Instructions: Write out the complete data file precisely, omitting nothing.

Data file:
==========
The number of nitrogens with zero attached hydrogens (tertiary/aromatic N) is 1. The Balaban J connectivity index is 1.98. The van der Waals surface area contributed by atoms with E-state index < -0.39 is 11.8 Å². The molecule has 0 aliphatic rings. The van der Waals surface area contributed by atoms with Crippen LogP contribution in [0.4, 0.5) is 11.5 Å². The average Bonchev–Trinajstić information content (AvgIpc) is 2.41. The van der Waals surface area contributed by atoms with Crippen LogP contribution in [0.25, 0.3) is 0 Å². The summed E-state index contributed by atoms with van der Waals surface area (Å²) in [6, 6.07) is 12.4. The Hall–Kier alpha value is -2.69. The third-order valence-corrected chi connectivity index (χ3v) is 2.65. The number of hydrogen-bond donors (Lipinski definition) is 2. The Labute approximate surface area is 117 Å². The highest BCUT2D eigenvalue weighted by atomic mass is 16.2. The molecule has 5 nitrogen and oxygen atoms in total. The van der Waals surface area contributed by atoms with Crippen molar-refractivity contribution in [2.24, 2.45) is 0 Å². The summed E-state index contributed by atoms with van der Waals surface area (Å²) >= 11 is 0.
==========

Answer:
The number of nitrogens with zero attached hydrogens (tertiary/aromatic N) is 1. The Balaban J connectivity index is 1.98. The van der Waals surface area contributed by atoms with E-state index < -0.39 is 11.8 Å². The molecule has 0 aliphatic rings. The van der Waals surface area contributed by atoms with Crippen LogP contribution in [0.4, 0.5) is 11.5 Å². The average Bonchev–Trinajstić information content (AvgIpc) is 2.41. The van der Waals surface area contributed by atoms with Crippen LogP contribution in [0.25, 0.3) is 0 Å². The summed E-state index contributed by atoms with van der Waals surface area (Å²) in [6, 6.07) is 12.4. The Hall–Kier alpha value is -2.69. The third-order valence-corrected chi connectivity index (χ3v) is 2.65. The number of hydrogen-bond donors (Lipinski definition) is 2. The Labute approximate surface area is 117 Å². The highest BCUT2D eigenvalue weighted by atomic mass is 16.2. The molecule has 5 nitrogen and oxygen atoms in total. The van der Waals surface area contributed by atoms with Crippen molar-refractivity contribution in [2.24, 2.45) is 0 Å². The summed E-state index contributed by atoms with van der Waals surface area (Å²) >= 11 is 0.